Multiple studies have been conducted in an attempt to verify the safety and effectiveness of various stem cell therapies. Some of these successful studies utilize adult stem cells such as bone-marrow-derived mesenchymal stem cells (MSCs) in trials of various regenerative therapies. These cells were first described as MSCs due to their ability to differentiate and form various mesenchymal cells such as bone and cartilage cells [53]. MSCs form a surprisingly heterogeneous cell population, and the subset of MSCs extracted from bone marrow alone displays a wide variety of cellular morphologies and antigen markers [54]. Human-marrow-derived MSC autografts were one of the first successes in stem cell therapies as there is minimal chance of immune rejection due to their intrinsic immunomodulatory properties [55]. In addition, these MSC transplantations do not typically result in teratoma formation when tested in clinical trials and are relatively safe compared to ESCs and iPSCs which readily form teratomas [56]. In one such study, 41 patients who underwent bone-marrow-derived MSC transplant for joint repair were examined for tumor and infection symptoms for between 5 and 137 months, and no abnormalities were detected [57]. Another study of MSC transplantation for orthopedic therapy involving several hundred patients over a period of 1-2 years also argues that these transplantations are unlikely to increase the risk of carcinogenesis [58]. Other studies have also indicated that MSC transplantation is safe and has led to improved prognosis for orthopedic ailments [59, 60]. The safety of MSCs therapies for myocardial infarction has also been accessed, and patients show improved cardiovascular prognosis [61]. MSCs have also been utilized in organogenesis for lung reconstruction. In one study patient’s MSCs and epithelial cells were combined with donated trachea cartilage in a bioreactor to form a functional graft that was then successfully used to rescue patient lung function without immune rejection [62]. More recently, improved tissue engineering methods have reduced the time required for graft generation from 3 months to 3 weeks allowing patients requiring more urgent transplants to be treated [63]. Besides their role in bone and cartilage repair, other MSC-based therapies have also been evaluated for their safety and varying levels of effectiveness for treating various conditions including stroke, multiple sclerosis, diabetes, and kidney transplantation, in other clinical trials [6468].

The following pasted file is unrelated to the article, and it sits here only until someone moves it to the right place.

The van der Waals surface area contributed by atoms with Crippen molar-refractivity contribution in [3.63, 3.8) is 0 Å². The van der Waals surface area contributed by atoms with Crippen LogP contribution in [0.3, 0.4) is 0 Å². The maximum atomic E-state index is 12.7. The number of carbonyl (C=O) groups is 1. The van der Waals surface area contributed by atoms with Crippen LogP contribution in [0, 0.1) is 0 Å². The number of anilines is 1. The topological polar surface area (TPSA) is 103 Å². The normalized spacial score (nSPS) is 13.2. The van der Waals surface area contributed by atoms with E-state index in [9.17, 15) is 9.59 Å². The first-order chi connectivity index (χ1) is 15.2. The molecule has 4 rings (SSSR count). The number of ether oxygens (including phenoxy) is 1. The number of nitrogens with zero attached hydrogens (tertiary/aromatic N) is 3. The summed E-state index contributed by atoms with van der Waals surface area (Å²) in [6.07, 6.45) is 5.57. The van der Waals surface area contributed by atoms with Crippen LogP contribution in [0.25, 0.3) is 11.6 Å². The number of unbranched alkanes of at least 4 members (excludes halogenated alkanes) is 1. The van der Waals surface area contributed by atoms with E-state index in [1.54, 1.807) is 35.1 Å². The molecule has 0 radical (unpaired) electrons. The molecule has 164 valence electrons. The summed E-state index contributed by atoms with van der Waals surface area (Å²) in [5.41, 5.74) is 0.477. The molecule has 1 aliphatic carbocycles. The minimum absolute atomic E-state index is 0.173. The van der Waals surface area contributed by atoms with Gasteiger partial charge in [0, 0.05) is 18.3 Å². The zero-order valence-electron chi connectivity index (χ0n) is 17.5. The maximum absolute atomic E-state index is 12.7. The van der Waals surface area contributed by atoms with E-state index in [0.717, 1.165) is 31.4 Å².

MSCs can also be extracted from adipose and synovial tissues, peripheral blood, skeleton muscles, and neonatal tissues like the umbilical cord [69]. Adipose tissue is a rich source of MSCs which have been used to stimulate the regeneration of bones and cartilage tissues in humans and can partially mediate the effects of osteoarthritis and osteonecrosis [70]. The use of adipose MSCs is advantageous as they can be readily extracted via liposuction of adipose tissue which is a minimally invasive procedure and purified via established protocols [71, 72]. Hence adipose MSCs could be considered as a viable source of stem cells if the patient is unable to undergo bone marrow MSC extraction. MSCs can also be isolated from synovial fluid in humans and animals [73]. Initial exploratory studies in rabbits have proven that treatment with synovial MSCs can prevent degeneration of the intervertebral disc [74]. In addition some studies have argued that synovial MSCs may have greater therapeutic effects compared to MSCs derived from other sources due to an increased ability to proliferate, differentiate, attach to damaged tissue, and accelerate healing in animal models [7577]. Some progress has also been made in engineering in vitro tissue constructs to expedite implantation of synovial MSCs [78].

While MSCs extracted from different regions exhibit similar differentiation potential and therapeutic effect, some distinct traits do exist. Human MSCs derived from marrow express different cellular markers from adipose MSCs. For example, adipose MSCs express higher levels of CD49d, CD34, and CD54 while marrow MSCs express higher levels of CD106 [79]. These naturally occurring differences in homing and mobilization markers could be exploited for more targeted stem cell therapies. The differentiation potential of MSCs also varies. For example, while marrow-derived MSCs have a higher chondrogenic potential, adipose MSCs differentiate to form cardiomyocytes more readily [80, 81]. More in-depth studies of these phenomena could reveal the epigenetic regulators that prime stem cell differentiation and homing and increase the repertoire of tools available to control stem cell specificity, differentiation, and proliferation. Further clinical trials will need to be carried out to verify the therapeutic effectiveness and safety of MSC-based therapies in humans.

5. Hematopoietic Stem Cells